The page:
You need to eat a lot of burgers to know what a good burger is. A great quote for my gravestone, if I decide to have one. I am not planning on making a decision on this any time soon, or maybe ever, but am aware of the irony that sticking to my motto might actually fast-track my departure by a little.
Over the last two years the Widdenhamtoad (aka my home) has gone through repeated revisions of what I shall from now on refer to as the Fatburger. Results ranged from slightly disappointing half-failures to almost perfect specimens with the chef d’oeuvre being last months mouth-watering success.
So how do you make the perfect fucking burger? You focus on each component at a time and improve gradually from feeble first attempts to a perfect symphony of meaty, juicy, fatty goodness. To achieve this you need excellent meat, obviously. So Mark and I found a great family run local butcher around the corner in Highbury, specializing in farms based on free range, additive free and natural animal diets. Cuts were sourced and tested in vast varieties of combinations but in the end the undoubted winner was pretty clear: Brisket and Chuck – and no trimming of any of the fat.
Heston Blumenthal has always been one of my greatest inspirations in cooking. In the end I am too impulsive and have a much too severe lack of restraint to follow each and every single one of his scientific and very detailed concepts, but some of the easier steps have really paid off here.
Cutting the chuck and brisket into equal size cubes and adding a very generous amount of salt and pepper before storing it in the fridge for 2-3h made a huge difference to the consistency of the mince. Through the salt and dry air in the fridge the meat loses some of its unwanted moisture and at cooler temperatures becomes incredibly sticky and very easy to shape into whatever size patty you desire. This is also where a free range source will pay dividends as cheaper and less organically farmed meat will have much more of a water content.
Another big factor in generating tenderness and a perfect texture is to grind the chunks at a fine setting such as 3mm first and then store the result in the fridge for another hour. Once cooled down and hardened the fine mince mixture can be re-ground at a final coarser size of around 8mm.
The outcome is visible chunks of fat and connective tissue, but because of the finer first grind the meat is already “reshaped” and very tender. Those bubbles of fat do their magic as soon as they hit the heat and start melting into the burger with incredibly intense and satisfying pockets of flavour.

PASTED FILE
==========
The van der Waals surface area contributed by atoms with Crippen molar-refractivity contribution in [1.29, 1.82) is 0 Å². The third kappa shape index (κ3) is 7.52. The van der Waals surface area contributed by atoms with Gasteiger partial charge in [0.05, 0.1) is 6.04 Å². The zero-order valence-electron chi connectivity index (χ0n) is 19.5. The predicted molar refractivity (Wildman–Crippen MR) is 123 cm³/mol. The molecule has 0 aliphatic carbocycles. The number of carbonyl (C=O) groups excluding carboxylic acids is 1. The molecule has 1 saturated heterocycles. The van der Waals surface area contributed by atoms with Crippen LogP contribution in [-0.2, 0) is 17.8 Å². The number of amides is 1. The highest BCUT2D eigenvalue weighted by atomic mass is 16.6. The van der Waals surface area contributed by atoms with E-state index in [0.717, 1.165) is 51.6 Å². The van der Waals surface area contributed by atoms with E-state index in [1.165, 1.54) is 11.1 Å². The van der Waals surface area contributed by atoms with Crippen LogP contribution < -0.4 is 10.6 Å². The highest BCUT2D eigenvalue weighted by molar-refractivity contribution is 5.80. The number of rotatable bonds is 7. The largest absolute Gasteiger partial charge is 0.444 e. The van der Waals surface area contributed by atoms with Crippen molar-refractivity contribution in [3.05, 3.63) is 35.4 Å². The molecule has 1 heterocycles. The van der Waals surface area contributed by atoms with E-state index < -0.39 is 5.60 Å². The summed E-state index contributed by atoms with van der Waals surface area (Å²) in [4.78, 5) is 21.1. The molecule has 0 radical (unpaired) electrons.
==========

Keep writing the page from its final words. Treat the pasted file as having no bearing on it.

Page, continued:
The final size we were going for was a double quarter pounder which seemed to sit nicely in our Whole Food’s brioche buns – kudos to Greg for being a reliable delivery service for our Burger events!
In earlier attempts we did our best to keep the direction of the mince vertical to the burger – this is a Heston concept and allegedly provides more tenderness as the meat will peel into your mouth rather than having to be ripped. Despite multiple attempts we could not establish a difference and particularly with a double-grind this really does not seem to be worth the effort.
Our cast iron chargriller was running on two separate gas stoves to make sure we didn’t get pockets of localized heat. After 10-15 minutes the energy stored in the iron plate is immense and reaching a medium rare cook with perfect char takes less than 3 minutes per flip. No burger is complete without some bacon and my preference is unsmoked, thin and crispy Pancetta.
I used a steaming technique to get the extra mature cheddar melted into the bun while it is still cooking to medium rare. It basically consists of putting a lid, in my case an aluminium saucepan, over the burger once it has been turned. Results are consistent and reliable. If you ran your own diner you’d probably have a cheese melting dome (that’s a thing!) but anything that keeps in the steam and heat will work.
"People that don't use Heinz Ketchup on burgers are fools. Stop wasting your time trying to make your own!"
… I said while making my own “toasted sesame mayonnaise”. Hypocrite!
Toasted sesame mayonnaise might seem unconventional for a bacon cheeseburger but truly is a marvelous combination in conjunction with the meat-umami and far superior to the usually very plain mustard and mayo sauces. I won’t go into detail about how to make this, but basically just replace some of the sunflower oil with toasted sesame oil. And use Clarence Court yolks!
It is nice to burn the buns a little, gives some good additional bitterness. I like using peppery rocket which is again slightly unconventional but I am bored to death by chopped lettuce that tastes of nothing and hence might as well be left out completely. I have tried Fatburgers with red onions but concluded that mild white onions are better suited and tend to not overpower the other flavours. I also prefer them visually.
The end result was a faultless and unapologetic cheeseburger. The taste and texture of the meat competes with the best out there and it underlines my hatred for every single bad or pretentious burger that was ever served to me. There are no excuses. It should be illegal.
The effort invested in making Fatburgers might seem excessive, although as with most cooking the majority of time is spent on the preparation. Once completed even a good sized home kitchen equipped with ordinary household items and a semi-drunk chef is able to output 12-15 burgers per hour. You can easily double that with better and larger equipment. Factor it by another two with an additional chef – maybe the burger van is something that needs to happen after all!
The best and final part always was and always will be serving the finished burger to my friends. When they take their first bite and they nod their heads in agreement while the burger juices are dripping down onto their plate – that’s when my work is done.